When Tyus Jones decided to play college basketball at Duke, his family decided to attend as many of his games as possible.
Family members weren’t disappointed. Ultimately, they saw Jones lead Duke to the NCAA title Monday night when the Blue Devils rallied to beat Wisconsin on college basketball’s biggest stage.
Jones’ mother, Debbie (Deutsch), is from Devils Lake. His aunt, Darcy (Deutsch) Cascaes, starred for the UND women’s basketball program and later served as an assistant coach for Gene Roebuck, who led the program to three NCAA Division II national titles.
Experiencing the Duke ride, however, was something special, said Cascaes, who, along with her husband, Gregg, arrived back at their Twin Cities home Tuesday night after an exhilarating Final Four weekend in Indianapolis.
“When Tyus decided to go to Duke, we decided to take advantage of every opportunity we got,” said Cascaes, now the athletic director at De La Salle High School. “If we had a chance to go to his games we were going to do it because things like this do not happen very often.
“We wanted to experience it with him. It was an unbelievable year.”
Jones helped rally Duke from a nine-point second-half deficit to a 68-63 win over the Badgers. He also was named the Most Outstanding Player in the Final Four championship game. He scored 23 points in the win, 19 coming in the second half.
Cascaes said her nephew is a quiet kid. “He’s extremely humble,” said said. “And he’s one of those kids who does not get too high or too low when he’s playing. He’s pretty even-keeled.”
Cascaes was involved in number of big games during her playing and coaching career at UND. The pressure of watching her nephew, however, is on a different level.
“It’s a different kind of nervousness,” she said. “Obviously, you want Tyus to do well.”
She said Jones’ year at Duke has been a great experience for the former Apple Valley, Minn., standout, who was one of the most heavily recruited high school players in the country.
“It was a hard decision for him,” said Cascaes of the recruiting process. “But we learned a lot. We wanted to take as much time and get as much information as possible. It was hard but in the end, Duke was where he felt the most comfortable.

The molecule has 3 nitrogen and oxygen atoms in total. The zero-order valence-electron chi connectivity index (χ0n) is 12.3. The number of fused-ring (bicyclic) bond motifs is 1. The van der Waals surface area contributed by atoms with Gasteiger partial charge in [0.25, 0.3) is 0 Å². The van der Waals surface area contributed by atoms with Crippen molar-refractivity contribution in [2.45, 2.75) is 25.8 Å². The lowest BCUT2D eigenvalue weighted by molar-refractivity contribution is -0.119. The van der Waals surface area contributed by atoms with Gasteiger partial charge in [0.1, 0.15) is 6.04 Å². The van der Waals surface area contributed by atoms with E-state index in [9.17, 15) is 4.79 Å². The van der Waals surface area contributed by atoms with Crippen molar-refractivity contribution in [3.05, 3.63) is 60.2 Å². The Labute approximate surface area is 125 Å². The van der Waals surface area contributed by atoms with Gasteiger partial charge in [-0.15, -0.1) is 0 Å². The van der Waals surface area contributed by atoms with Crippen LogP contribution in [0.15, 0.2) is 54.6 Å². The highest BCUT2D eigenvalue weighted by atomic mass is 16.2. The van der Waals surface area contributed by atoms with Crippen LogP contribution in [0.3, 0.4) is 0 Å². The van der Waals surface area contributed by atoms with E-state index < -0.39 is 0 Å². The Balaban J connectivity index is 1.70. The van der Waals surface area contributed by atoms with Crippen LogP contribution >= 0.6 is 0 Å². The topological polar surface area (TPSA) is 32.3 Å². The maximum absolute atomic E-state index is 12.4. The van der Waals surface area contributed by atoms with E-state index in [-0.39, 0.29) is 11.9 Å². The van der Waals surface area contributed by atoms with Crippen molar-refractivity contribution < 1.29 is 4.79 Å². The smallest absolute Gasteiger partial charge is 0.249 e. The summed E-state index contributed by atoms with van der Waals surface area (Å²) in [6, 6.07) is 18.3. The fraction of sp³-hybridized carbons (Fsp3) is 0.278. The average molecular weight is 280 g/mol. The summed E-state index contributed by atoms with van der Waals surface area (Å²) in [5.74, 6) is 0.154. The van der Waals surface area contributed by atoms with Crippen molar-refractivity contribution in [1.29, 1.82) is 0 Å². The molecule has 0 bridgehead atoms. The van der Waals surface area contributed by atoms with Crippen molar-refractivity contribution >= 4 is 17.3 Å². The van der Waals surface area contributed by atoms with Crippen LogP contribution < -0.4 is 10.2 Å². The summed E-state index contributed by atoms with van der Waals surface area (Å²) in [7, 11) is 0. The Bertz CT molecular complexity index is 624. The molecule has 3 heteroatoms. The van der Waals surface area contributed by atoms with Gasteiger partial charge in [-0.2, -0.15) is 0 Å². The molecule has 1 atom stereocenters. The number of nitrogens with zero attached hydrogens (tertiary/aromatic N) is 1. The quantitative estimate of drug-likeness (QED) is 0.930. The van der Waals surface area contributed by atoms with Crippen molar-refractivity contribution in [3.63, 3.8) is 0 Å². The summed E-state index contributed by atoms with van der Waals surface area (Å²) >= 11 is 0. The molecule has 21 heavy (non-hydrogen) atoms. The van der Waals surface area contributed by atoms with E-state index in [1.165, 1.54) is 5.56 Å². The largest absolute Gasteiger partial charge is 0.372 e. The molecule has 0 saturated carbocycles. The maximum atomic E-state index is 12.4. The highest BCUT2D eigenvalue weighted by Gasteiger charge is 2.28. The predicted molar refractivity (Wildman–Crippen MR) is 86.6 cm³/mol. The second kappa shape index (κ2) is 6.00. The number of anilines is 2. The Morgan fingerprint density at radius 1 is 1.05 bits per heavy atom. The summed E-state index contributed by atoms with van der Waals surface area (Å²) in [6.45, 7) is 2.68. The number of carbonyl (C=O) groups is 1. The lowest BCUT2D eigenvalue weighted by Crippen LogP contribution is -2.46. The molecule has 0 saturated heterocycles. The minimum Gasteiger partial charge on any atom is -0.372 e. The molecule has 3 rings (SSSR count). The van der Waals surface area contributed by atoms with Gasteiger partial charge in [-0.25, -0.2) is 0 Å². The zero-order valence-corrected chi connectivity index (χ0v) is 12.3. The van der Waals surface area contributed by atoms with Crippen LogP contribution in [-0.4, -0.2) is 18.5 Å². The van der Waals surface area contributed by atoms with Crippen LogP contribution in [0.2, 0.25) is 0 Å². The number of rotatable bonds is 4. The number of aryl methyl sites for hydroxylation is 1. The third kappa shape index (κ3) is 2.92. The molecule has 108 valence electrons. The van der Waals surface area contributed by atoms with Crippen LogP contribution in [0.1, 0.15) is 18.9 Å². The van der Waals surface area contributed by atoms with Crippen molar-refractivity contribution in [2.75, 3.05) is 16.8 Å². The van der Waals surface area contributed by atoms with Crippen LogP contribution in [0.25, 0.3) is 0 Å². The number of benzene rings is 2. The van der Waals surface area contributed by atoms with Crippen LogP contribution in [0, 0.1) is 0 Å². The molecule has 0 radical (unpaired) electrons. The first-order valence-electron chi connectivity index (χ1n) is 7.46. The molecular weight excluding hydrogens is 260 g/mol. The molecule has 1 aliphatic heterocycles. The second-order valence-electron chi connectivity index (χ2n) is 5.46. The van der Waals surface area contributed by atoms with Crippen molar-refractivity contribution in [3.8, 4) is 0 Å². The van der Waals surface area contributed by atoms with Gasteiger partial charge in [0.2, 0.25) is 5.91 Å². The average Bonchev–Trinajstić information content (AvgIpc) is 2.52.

“And his teammates and coaches are amazing people. Debbie feels so blessed he’s at Duke. Every time you talk to Tyus, you can tell he’s very happy there.”
Debbie Jones and Darcy Cascaes both have attended a number of Duke games this season, and oftentimes could be seen on TV seated behind the Blue Devils bench.
One of the games Jones’ immediate family attended this season was the Duke win over St. John’s in Madison Square Garden. The win was the 1,000th victory of Duke coach Mike Krzyzewski’s career.
Basketball success runs in the family. Debbie and Darcy both had standout careers at Devils Lake High School. Debbie, a 1982 Devils Lake graduate and all-state selection, helped her high school team to a North Dakota Class A state championship as a senior before going on to play at Lake Region State College. Darcy helped Devils Lake to Class A championships in 1984 and 1987 before playing at Lake Region and UND. She also was an all-state selection
Other family members to make the trip to Indianapolis included Scott Deutsch, Jones’ uncle, and Sally Deutsch, Jones’ grandmother.
The play of Jones down the stretch in the title game didn’t surprise his uncle.
“You could sort of tell he was going to start taking over,” said Deutsch, who is the director of events at Scheels Arena in Fargo. “Tyus had a great game. Once the stage gets a little bigger he always seems to play better. That is the way it has always been for him. He is a very confident player and a humble kid.”
It’s been a hectic basketball season for the Jones family. Last month, Tre Jones -- Tyus’ younger brother -- helped lead Apple Valley to the Minnesota state Class AAAA championship.
Duke won the national title behind the play of several freshman. Now, the talk is whether the freshmen on the team -- including Jones -- will turn pro before next season.
That remains to be seen. For now, the Jones family wants to soak in what happened.
“When you watch games on TV, it’s so different than when you’re there and a part of it,” said Cascaes. “The experience is completely different. Now, we’ll take some time and watch the game again on TV. At that point, it will all probably sink in what happened.”